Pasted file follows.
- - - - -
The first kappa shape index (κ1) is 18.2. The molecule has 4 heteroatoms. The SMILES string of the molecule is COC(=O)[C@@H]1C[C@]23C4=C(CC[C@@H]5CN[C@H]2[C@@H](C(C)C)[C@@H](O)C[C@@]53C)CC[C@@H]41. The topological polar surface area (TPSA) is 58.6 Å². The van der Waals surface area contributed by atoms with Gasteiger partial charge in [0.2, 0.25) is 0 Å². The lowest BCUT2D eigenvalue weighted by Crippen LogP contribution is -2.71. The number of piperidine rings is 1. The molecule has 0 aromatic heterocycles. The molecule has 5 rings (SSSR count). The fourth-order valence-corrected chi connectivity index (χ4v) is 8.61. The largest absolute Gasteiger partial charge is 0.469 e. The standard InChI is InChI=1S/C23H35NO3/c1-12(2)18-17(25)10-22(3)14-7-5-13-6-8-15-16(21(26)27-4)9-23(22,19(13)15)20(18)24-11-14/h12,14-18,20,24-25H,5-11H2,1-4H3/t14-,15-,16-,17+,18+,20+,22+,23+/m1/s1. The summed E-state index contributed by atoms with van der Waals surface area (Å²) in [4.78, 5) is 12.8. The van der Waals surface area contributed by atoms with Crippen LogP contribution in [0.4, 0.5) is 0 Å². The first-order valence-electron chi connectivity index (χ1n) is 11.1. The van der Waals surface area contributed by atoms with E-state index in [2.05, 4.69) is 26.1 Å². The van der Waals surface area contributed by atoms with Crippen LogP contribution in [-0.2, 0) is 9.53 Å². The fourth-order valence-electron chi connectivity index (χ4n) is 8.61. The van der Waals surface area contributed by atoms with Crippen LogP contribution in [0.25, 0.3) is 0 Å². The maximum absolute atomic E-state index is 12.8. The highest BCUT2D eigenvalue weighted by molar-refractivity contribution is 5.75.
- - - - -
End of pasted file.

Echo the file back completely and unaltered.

The first kappa shape index (κ1) is 18.2. The molecule has 4 heteroatoms. The SMILES string of the molecule is COC(=O)[C@@H]1C[C@]23C4=C(CC[C@@H]5CN[C@H]2[C@@H](C(C)C)[C@@H](O)C[C@@]53C)CC[C@@H]41. The topological polar surface area (TPSA) is 58.6 Å². The van der Waals surface area contributed by atoms with Gasteiger partial charge in [0.2, 0.25) is 0 Å². The lowest BCUT2D eigenvalue weighted by Crippen LogP contribution is -2.71. The number of piperidine rings is 1. The molecule has 0 aromatic heterocycles. The molecule has 5 rings (SSSR count). The fourth-order valence-corrected chi connectivity index (χ4v) is 8.61. The largest absolute Gasteiger partial charge is 0.469 e. The standard InChI is InChI=1S/C23H35NO3/c1-12(2)18-17(25)10-22(3)14-7-5-13-6-8-15-16(21(26)27-4)9-23(22,19(13)15)20(18)24-11-14/h12,14-18,20,24-25H,5-11H2,1-4H3/t14-,15-,16-,17+,18+,20+,22+,23+/m1/s1. The summed E-state index contributed by atoms with van der Waals surface area (Å²) in [4.78, 5) is 12.8. The van der Waals surface area contributed by atoms with Crippen LogP contribution in [0.4, 0.5) is 0 Å². The first-order valence-electron chi connectivity index (χ1n) is 11.1. The van der Waals surface area contributed by atoms with E-state index in [2.05, 4.69) is 26.1 Å². The van der Waals surface area contributed by atoms with Crippen LogP contribution in [-0.2, 0) is 9.53 Å². The fourth-order valence-electron chi connectivity index (χ4n) is 8.61. The van der Waals surface area contributed by atoms with Crippen LogP contribution in [0.25, 0.3) is 0 Å². The maximum absolute atomic E-state index is 12.8. The highest BCUT2D eigenvalue weighted by molar-refractivity contribution is 5.75.